A Pouncing Nightmare
Posted on 02/02/2021​​​​​​​
I recently finished my largest mural to-date, spanning 44ft wide in a corporate office hallway. The mural's location made it difficult to use a projector for tracing, so I rose to the challenge with the old-school pounce method! From the headline, you probably guessed that things went south for me, LOL! I hope by sharing my disastrous experience, others can learn from my mistakes. While my first attempt SUCKED, pouncing is a reliable way to transfer a design to the wall when you can't use a projector. Read on to learn the basics of pouncing and my failures during the process.
Pouncing is a manual tracing technique used by sign painters, sewers, and crafters. 
To begin, you print an outline of your art as a template on paper. Then you use a pounce wheel to perforate the linework of the design. A pounce wheel (also known as trace, dart, or pattern wheel) is an instrument that pokes tiny holes on paper or fabric. Mine is the Excel brand in the medium size. Once the linework is perforated, use painter tape to attach the template to the wall. Next, you need a pounce pad (a cloth pad within a case filled with chalk). You can make one by filling a sock or a piece of cotton t-shirt fabric with chalk and tying off a knot. Apply your store-bought or DIY pounce pad over the template to transfer chalk through the perforations, which is the "pouncing" part of the process. When you remove the template, you should see a tracing of your art in chalk on the wall!
Easy-peasy, right? I thought so, but BEHOLD! The 4 painful mistakes I made:
1. Paying FedEx to print my template.
For an enormous mural, I had to print my design on multiple oversize papers known as engineering prints and tile them together. My FedEx charged 0.85 cents per square foot for black/white. It set me back $360! After complaining on Instagram, fellow artist Erin Wallace shared an affordable online print service called PdfPlotting.com. My prints would've been only $100 with shipping! Ugh!!
2. Using a cutting mat instead of a corkboard.
You need a supporting material under the template to create perforations with the pounce wheel. At first, I used a rubber cutting mat that I already own. The mat was too firm, so I had to press down hard on the pounce wheel to create the holes. I spent 10+ hours perforating; it was TORTURE on my hand, arm, shoulder, and soul! The next day, I got a bulletin-sized corkboard...and HOLY #$@! I almost cried at how effortless it was to perforate through the paper. Imagine if I had a corkboard in the first place. I could've finished this step faster without exhausting my body. :(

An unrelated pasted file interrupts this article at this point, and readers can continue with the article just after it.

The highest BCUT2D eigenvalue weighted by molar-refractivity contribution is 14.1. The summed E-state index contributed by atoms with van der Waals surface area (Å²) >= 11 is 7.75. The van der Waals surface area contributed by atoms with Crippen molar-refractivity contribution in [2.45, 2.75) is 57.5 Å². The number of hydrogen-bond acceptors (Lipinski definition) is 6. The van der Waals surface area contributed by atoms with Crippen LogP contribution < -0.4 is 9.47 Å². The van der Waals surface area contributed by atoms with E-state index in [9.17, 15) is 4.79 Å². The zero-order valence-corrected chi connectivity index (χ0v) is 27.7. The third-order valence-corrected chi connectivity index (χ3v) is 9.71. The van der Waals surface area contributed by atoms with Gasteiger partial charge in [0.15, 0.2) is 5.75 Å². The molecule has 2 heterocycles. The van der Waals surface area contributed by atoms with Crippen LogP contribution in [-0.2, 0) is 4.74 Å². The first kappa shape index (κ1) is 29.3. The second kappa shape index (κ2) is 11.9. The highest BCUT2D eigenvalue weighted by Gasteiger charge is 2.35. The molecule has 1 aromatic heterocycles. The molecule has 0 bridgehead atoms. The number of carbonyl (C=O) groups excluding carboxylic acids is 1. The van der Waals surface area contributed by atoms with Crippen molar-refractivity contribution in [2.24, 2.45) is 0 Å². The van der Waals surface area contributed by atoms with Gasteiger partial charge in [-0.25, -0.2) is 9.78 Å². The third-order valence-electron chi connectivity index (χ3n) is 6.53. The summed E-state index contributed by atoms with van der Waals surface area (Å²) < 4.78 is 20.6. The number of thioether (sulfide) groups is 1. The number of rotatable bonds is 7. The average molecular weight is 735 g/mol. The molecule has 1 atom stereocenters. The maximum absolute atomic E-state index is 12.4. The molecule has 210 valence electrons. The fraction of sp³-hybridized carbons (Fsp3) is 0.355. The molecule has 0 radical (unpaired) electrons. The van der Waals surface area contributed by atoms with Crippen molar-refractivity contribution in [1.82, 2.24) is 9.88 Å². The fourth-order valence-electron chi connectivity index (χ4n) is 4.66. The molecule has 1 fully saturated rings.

3. Pouncing with high-grade chalk.
Usually, I plan ahead, but it was too late to buy a pounce pad and powder online. I relied on my assistant's DIY pounce pad and his supply of chalk. After painting the mural, I had to clean up any remaining visible chalk from the wall. Unfortunately, the chalk was near IMPOSSIBLE to erase! Did I mention the baseboard of this 44ft long wall was also covered in chalk? First, I tried a wet rag, but it smeared the chalk and horribly stained the wall. I then used a natural cleaning solution of vinegar and water, which did nothing! Finally, a dish sponge and soapy water managed to scrub off the stains. The chalk powder came from Home Depot and is meant for construction use. I suspect it has semi-permanent and waterproof qualities. In the future, I'd use charcoal powder (highly recommended by muralist Jing Wei) or buy the pounce powder sold online. I also tested another technique at home where I used a POSCA acrylic marker to draw over the perforations. The marker left a tracing of tiny dots on the wall too! This could be a cleaner alternative that would work on smooth walls!
4. Banging the pounce pad across the whole template.
Turns out there's a right and wrong way to pounce. The proper technique is to pound the pad once against a surface to release the chalk, and wipe the pounce pad against the template. See a quick tutorial video here by Leah Day. A common rookie mistake is to bang the pounce pad repeatedly against the template. This error causes a lot of chalk to release, creating a dooming cloud. Your arm will also be covered in chalk from applying the pounce pad improperly. If you are indoors, the chalk lands on EVERYTHING. We made a massive mess on the baseboard trim and the concrete floor because I didn't think to place a drop cloth to collect the excess chalk. We did our best to clean the floor with a broom and pan. Then I had to scrub the remaining chalk off the baseboard with soapy water. It was so much extra work that I didn't anticipate. This all could be avoided if I knew the right way for pouncing!
Now that you know what NOT to do, I hope pouncing will come in handy for you! 
Don't be intimidated by my bad experience. Muralists use this technique all the time for large-scale paintings that span multiple floors outside a building. It's effective for creating accurate and to-size tracings. You can also apply this trick on smaller projects like chalkboards or canvases. I always use a projector whenever possible, but this method can be a lifesaver when projectors are unavailable. I hope you learned plenty from this post, and don't let the lack of a projector stop you from starting that mural!